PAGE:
CLOUT: Democratic Consultant Lee Brotherton Says GOP Is Run By ‘Most Extreme Elements’

CLOUT is a regular feature from Beyond November that profiles the pols, pals and pundits who influence the candidates and their campaigns. Have a suggestion for a Clout profile? Send an e-mail to Richard Weiss at rweiss@stlbeacon.org.

This interview for Beyond November was conducted and written by Tim Poor, a former Washington correspondent and national editor of the St. Louis Post-Dispatch.

Name: Lee Brotherton

Party: Democrat

Age: 54.

Job:  Director, Metropolitan Education and Training (MET) Center, a St. Louis County-operated facility in Wellston that helps low-income people with education and job training.

Education:  Boston University, Rutgers University

Clout:  Brotherton got his start in politics as an intern in the office of the late U.S. Rep. Robert Young.  He returned to St. Louis after graduate school and was part of the campaign team that elected Buzz Westfall as St. Louis County Executive in 1990, the first Democrat elected to the post is decades. After serving as Special Assistant and Director of Transportation and Environmental Policy for Westfall, Brotherton ran unsuccessfully for state senate, and since has been a consultant and adviser on many Democratic campaigns, most notably on behalf of Charlie Dooley, whose congressional campaign he ran in 2000 (Dooley lost in the primary to Lacy Clay). He was the Program Manager for Operation YouthBuild, a county Housing Authority program for at-risk kids until 2007, when he began his current duties as the MET director.  Although he’s not directly active in this fall’s campaigns, he continues to be an influential informal adviser to Democrats in the region.

I know I’ve done a good job when…: “I hear something from the opposition that confirms it.”

Beyond November: “At some point we’re going to have to have a national discussion about priorities, and not on the shallow level we’ve been seeing it.  The country has been sidetracked tremendously for a long time from taking care of our basic needs at home.  Roads and bridges are falling apart, education is underfunded, it’s starting to really show.  We need to get back on track.  That means the wealthy will have to pay a realistic share of the tax burden again.  We need a constitutional amendment to ban corporate money in politics.  It starts in Washington, but it goes down to local levels:  elected officials tend to respond to t hose who are most helpful to them.”

Biggest political disappointment: Ken Rothman’s loss to John Ashcroft for Missouri governor in 1984.  Brotherton worked on Rothman’s campaign.  “That was a sea change in Missouri politics.  That was Reagan’s big year.  It really took the wind out of our sails, and ever since we’ve been fighting to repair the damage.”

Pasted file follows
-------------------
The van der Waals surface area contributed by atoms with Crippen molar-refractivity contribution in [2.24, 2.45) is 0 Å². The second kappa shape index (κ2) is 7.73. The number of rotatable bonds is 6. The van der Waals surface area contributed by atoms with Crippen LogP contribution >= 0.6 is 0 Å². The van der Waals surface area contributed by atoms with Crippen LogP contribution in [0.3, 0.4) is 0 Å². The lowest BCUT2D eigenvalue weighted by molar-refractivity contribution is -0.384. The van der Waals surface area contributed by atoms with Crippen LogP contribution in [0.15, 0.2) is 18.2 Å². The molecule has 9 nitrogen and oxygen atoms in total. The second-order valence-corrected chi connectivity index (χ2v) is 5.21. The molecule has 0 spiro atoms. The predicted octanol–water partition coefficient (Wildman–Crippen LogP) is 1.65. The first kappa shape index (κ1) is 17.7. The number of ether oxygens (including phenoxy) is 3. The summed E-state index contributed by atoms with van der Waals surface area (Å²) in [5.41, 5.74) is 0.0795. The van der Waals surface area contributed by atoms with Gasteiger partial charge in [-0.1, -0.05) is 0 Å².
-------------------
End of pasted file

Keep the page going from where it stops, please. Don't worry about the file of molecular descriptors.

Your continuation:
Political heroes: Harry Truman and Tom Eagleton. “Truman knew who he was and what he was for and he never apologized for it. Tom Eagleton was very much the same way.”

The (third) presidential debate:  “I think both achieved their goals. Romney is doing his chameleon act again so now he’s a moderate instead of the “severe” conservative’ he has claimed to be for the past two years.  That was their goal in order to bamboozle the remaining moderate undecided voters out there.  Obama also achieved his goal which was primarily not to lose the debate and by so doing halt Romney’s momentum.  I think he was successful in that and the President certainly had the best line, pointing out to Romney that we don’t have as many horses or bayonets as we did in 1916!  That was great.”

Most important race:  Akin/McCaskill.  “It’s a battle between a mainstream Democrat and an extreme right wing Republican.  That’s the real contrast.  People (like Akin) with those extremist views have no business representing people in the United States Senate because they represent such a narrow view.  The extreme right is so wacky at this point, it’s hard to say too much about it. These people are not living in the real world.  We live in the 21st century; nothing we do is going to return us to colonial times, when you could just  take a Bowie knife and head into the wilderness. The Republican Party in Missouri and in the country is being run by the most extreme elements, and it’s dangerous.

Akin/McCaskill prediction: “Hard to say.  Unfortunately, the Republican tactic of portraying extreme candidates as mainstream is fairly effective.  They do a good job of peddling that story for a few months.  It’s purely an exercise in marketing. When Akin and other right wingers tell the truth, that upsets the Republican (establishment) because it upsets their marketing.”

 

Posted in CLOUT: Influential pols, pals & pundits, Commentary